It’s been a week since a lone individual in Tucson decided; for whatever reasons, to disrupt our world. Since then, eulogies have been delivered, tears were shed, a funeral for a nine year old girl was held where hundreds lined the street and the 9/11 flag was flown at her memorial (Christina was born on September 11, 2001). People immediately began trying to deal with the reasons behind the attempted assassination of a US Congresswoman, a federal judge, and other innocent bystanders as well as the motives of the shooter.
Inevitably, amongst the grief and finger pointing, the subject of gun control usually comes up. Gun regulation is a curiously contentious subject. And before I go any further I’ll point out that it’s even a topic the contributors to this blog are reluctant to approach due to our own differing perspectives. And, as a gun owner, I am uncomfortable with making any statement in favour of gun regulation that would appear hypocritical.
Gun culture is unusually pervasive in American society. In fact, it was the second most important thing on our minds when we were drafting our Constitution. It was succinct and to the point. It reads:
A well regulated militia, being necessary to the security of a free State, the right of the People to keep and bear arms, shall not be infringed.
Many have imposed their own interpretations to this vague statement. For example:
It’s not about my ability to hunt, which I love to do. It’s not about the ability for me to protect my family and propity [sic] against criminals, which we have the right to do. But it’s all about protecting ourselves from a tyrannical government of the United States.
—Congressman Paul Brown (R-GA)
The Second Amendment is not about hunting deer or keeping a pistol in your nightstand. It is not about protecting oneself against common criminals. It is about preventing tyranny. The Founders knew that unarmed citizens would never be able to overthrow a tyrannical government as they did. The muskets they used against the British army were the assault rifles of that time.
—Congressman Ron Paul (R-TX)
But these are the most extreme of interpretations of the second amendment. Many think there are more reasonable interpretations that say, “yes it is about hunting and protecting your home from criminals.“ The second amendment was written at a time when the army was fledgling and the original settlers didn’t trust governments because they had just been in war with the government they sought emancipation from. Times were different then as well. You didn’t just run down to the store to get butter; you churned it or bartered for it. And guns were utility instruments. You ate what you killed. No one is absolutely certain what the second amendment was meant to protect. Here from FindLaw:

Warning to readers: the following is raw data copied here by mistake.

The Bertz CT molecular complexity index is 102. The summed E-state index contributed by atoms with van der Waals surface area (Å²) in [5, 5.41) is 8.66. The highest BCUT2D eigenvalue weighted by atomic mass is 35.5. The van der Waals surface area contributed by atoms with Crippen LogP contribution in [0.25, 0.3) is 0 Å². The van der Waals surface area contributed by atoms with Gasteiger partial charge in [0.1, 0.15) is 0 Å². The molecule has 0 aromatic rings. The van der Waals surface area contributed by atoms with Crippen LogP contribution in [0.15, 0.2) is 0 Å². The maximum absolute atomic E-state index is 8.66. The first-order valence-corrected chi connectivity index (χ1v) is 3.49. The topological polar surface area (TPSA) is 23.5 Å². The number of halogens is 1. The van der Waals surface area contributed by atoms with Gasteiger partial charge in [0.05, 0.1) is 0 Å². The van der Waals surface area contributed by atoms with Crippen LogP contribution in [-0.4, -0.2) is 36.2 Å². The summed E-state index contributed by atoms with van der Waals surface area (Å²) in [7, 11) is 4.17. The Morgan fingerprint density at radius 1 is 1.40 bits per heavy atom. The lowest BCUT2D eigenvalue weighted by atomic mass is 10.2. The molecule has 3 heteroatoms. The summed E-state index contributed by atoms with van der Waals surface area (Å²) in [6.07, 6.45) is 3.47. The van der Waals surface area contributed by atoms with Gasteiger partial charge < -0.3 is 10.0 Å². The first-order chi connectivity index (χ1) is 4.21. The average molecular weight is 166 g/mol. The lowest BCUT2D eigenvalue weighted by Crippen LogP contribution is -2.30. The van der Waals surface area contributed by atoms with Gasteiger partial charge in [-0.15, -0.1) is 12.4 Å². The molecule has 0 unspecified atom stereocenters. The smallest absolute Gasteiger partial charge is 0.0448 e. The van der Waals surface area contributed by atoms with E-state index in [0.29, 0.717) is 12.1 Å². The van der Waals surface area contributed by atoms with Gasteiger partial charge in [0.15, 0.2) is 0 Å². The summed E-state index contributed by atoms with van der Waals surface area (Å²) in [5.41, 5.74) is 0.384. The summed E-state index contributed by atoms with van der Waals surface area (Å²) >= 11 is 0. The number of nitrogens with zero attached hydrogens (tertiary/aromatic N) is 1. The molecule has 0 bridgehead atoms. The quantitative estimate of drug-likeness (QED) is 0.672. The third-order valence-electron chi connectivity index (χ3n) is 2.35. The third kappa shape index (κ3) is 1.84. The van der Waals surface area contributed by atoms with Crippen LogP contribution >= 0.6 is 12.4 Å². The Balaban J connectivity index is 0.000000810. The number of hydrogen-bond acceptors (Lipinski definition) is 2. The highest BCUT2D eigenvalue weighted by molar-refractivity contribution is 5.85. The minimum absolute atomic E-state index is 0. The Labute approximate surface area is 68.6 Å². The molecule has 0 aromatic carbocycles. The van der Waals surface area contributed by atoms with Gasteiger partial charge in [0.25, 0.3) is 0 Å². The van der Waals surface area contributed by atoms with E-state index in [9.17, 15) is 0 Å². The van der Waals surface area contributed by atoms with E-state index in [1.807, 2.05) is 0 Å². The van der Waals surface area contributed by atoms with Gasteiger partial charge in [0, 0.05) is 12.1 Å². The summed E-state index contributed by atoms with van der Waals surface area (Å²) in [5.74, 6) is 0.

In spite of extensive recent discussion and much legislative action with respect to regulation of the purchase, possession, and transportation of firearms, as well as proposals to substantially curtail ownership of firearms, there is no definitive resolution by the courts of just what right the Second Amendment protects.
Yet there is a strong gun lobby that advocates that any restriction, no matter how minor, is a fundamental abridgment of the second amendment. In other words, any restriction means tyranny. The Government is coming to take your guns. This argument fails for a couple of reasons. Primarily, the assumption that the government has an interest in taking our guns. Secondly, that there is some sort of tyrannical government takeover happening. Neither is true.
This is a collage piece from some talented individuals I had a chance to work with on copyright issues. I thought it was relevant to the topic. Guns by Negativeland (Warning: graphic imagery).